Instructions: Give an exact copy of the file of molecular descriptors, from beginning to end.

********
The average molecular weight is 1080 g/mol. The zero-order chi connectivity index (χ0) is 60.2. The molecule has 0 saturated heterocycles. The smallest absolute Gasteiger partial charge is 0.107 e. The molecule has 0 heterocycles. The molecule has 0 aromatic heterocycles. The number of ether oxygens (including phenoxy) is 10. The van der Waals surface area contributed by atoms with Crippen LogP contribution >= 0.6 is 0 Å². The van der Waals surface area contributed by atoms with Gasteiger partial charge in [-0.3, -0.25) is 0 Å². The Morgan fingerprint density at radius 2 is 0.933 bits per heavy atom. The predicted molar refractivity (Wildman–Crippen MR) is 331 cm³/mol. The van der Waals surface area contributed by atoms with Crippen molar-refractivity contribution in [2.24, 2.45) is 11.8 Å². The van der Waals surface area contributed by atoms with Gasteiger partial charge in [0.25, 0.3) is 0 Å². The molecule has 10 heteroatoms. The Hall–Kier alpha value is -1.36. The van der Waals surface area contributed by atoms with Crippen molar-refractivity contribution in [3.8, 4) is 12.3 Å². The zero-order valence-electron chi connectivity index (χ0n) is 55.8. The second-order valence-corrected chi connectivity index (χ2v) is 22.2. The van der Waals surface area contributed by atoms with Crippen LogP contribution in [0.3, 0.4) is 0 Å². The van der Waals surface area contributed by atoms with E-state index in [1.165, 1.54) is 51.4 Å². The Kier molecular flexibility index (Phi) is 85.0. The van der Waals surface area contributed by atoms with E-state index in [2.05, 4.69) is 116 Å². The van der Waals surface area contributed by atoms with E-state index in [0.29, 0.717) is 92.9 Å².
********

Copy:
The average molecular weight is 1080 g/mol. The zero-order chi connectivity index (χ0) is 60.2. The molecule has 0 saturated heterocycles. The smallest absolute Gasteiger partial charge is 0.107 e. The molecule has 0 heterocycles. The molecule has 0 aromatic heterocycles. The number of ether oxygens (including phenoxy) is 10. The van der Waals surface area contributed by atoms with Crippen LogP contribution >= 0.6 is 0 Å². The van der Waals surface area contributed by atoms with Gasteiger partial charge in [-0.3, -0.25) is 0 Å². The Morgan fingerprint density at radius 2 is 0.933 bits per heavy atom. The predicted molar refractivity (Wildman–Crippen MR) is 331 cm³/mol. The van der Waals surface area contributed by atoms with Crippen molar-refractivity contribution in [2.24, 2.45) is 11.8 Å². The van der Waals surface area contributed by atoms with Gasteiger partial charge in [0.25, 0.3) is 0 Å². The molecule has 10 heteroatoms. The Hall–Kier alpha value is -1.36. The van der Waals surface area contributed by atoms with Crippen molar-refractivity contribution in [3.8, 4) is 12.3 Å². The zero-order valence-electron chi connectivity index (χ0n) is 55.8. The second-order valence-corrected chi connectivity index (χ2v) is 22.2. The van der Waals surface area contributed by atoms with Crippen LogP contribution in [0.3, 0.4) is 0 Å². The van der Waals surface area contributed by atoms with E-state index in [1.165, 1.54) is 51.4 Å². The Kier molecular flexibility index (Phi) is 85.0. The van der Waals surface area contributed by atoms with E-state index in [2.05, 4.69) is 116 Å². The van der Waals surface area contributed by atoms with E-state index in [0.29, 0.717) is 92.9 Å².